land description

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land description

Any instrument granting or relinquishing rights in real estate must contain a description of the real estate.The description must be precise enough so that a stranger, relying only on the writing in the instrument and perhaps some training as a surveyor, could go out in the world and locate the exact piece of property covered by the instrument. That being said, it is not at all uncommon for old deeds to recite,“Starting at the midpoint of the old logging road,thence proceed 500 feet,more or less,to a stream… .“ Allowances are made for such descriptions if one can determine the boundaries with other evidence.It is not acceptable, however, to describe real property by a street address, by a tax assessor's parcel identification number,or as something similar to “one acre of land near the north end of Joe Jones's property.” Acceptable land descriptions appear in one of three ways:

1. Subdivision lot and block number, as recorded on a master plat in the local real estate records.

2. Metes and bounds, which includes a recognized starting point and then gives the angle and direction of turns, and the length of lines, for the various sides of the property until returning to the beginning.

3. Aliquot part, which starts with a particularly described 640-acre section, and then describes particular fractions of that section to arrive at the description of the parcel.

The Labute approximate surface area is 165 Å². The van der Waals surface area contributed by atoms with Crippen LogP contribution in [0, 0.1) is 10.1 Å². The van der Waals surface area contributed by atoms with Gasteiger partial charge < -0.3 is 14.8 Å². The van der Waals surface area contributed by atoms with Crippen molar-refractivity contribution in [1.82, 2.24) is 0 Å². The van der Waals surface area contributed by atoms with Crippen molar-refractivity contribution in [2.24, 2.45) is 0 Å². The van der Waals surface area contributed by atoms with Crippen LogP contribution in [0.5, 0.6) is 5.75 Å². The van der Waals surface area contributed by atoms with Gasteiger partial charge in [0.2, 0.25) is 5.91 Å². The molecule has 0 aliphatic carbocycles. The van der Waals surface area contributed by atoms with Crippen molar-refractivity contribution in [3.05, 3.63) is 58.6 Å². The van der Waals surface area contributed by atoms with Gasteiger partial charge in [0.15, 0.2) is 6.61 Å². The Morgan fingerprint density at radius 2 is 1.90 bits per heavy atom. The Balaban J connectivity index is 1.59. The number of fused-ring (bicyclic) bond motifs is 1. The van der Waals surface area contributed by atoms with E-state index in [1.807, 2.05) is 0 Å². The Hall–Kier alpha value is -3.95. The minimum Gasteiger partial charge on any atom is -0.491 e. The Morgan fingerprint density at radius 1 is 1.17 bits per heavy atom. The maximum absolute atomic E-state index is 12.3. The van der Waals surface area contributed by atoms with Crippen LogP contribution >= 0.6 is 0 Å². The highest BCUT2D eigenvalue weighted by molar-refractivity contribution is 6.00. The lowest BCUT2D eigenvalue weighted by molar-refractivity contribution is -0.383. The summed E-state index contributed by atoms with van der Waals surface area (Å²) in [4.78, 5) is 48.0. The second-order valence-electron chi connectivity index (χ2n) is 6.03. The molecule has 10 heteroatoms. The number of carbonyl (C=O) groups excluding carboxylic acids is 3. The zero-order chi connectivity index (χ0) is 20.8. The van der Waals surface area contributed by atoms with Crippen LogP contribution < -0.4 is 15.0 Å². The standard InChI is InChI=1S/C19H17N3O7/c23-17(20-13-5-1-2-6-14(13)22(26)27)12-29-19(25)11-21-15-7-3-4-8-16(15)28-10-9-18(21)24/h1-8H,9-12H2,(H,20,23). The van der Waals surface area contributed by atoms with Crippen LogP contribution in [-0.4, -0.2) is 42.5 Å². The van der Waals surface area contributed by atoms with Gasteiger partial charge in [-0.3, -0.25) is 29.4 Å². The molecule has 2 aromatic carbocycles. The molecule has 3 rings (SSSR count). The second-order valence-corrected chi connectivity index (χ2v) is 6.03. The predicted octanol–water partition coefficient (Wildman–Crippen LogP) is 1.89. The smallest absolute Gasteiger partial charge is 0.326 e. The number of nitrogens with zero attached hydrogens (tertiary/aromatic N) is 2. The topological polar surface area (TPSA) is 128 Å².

The diagram “explodes” out the relevant quarters of each square, to make it easier to follow the description. We start with the largest parcel, which is a section—labeled “A” on the drawing. It contains 640 acres. The part in which we are interested is the southwest (SW) quarter (1/4) of the section—labeled “B” on the drawing. Within B, we are interested in that SW 1/4—labeled “C”.
Within C, we are interested in the west half (shaded black in the drawing). Putting all the pieces together,we would name the particular section according to the government numbering system, and then start with the smallest piece and work our way backward to the whole. In this case, the description is,“The W 1/2 of the SW 1/4 (C) of the SW 1/4 (B) of Section 8 (A).”If a section is 640 acres, then B must be one-fourth of that, or 160 acres. C is one-fourth of that, or 40 acres, and the black part is 20 acres.

The Complete Real Estate Encyclopedia by Denise L. Evans, JD & O. William Evans, JD. Copyright © 2007 by The McGraw-Hill Companies, Inc.
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(385) Obtaining accurate land descriptions and adjudicating the title for each initial registration is very time-consuming and costly.
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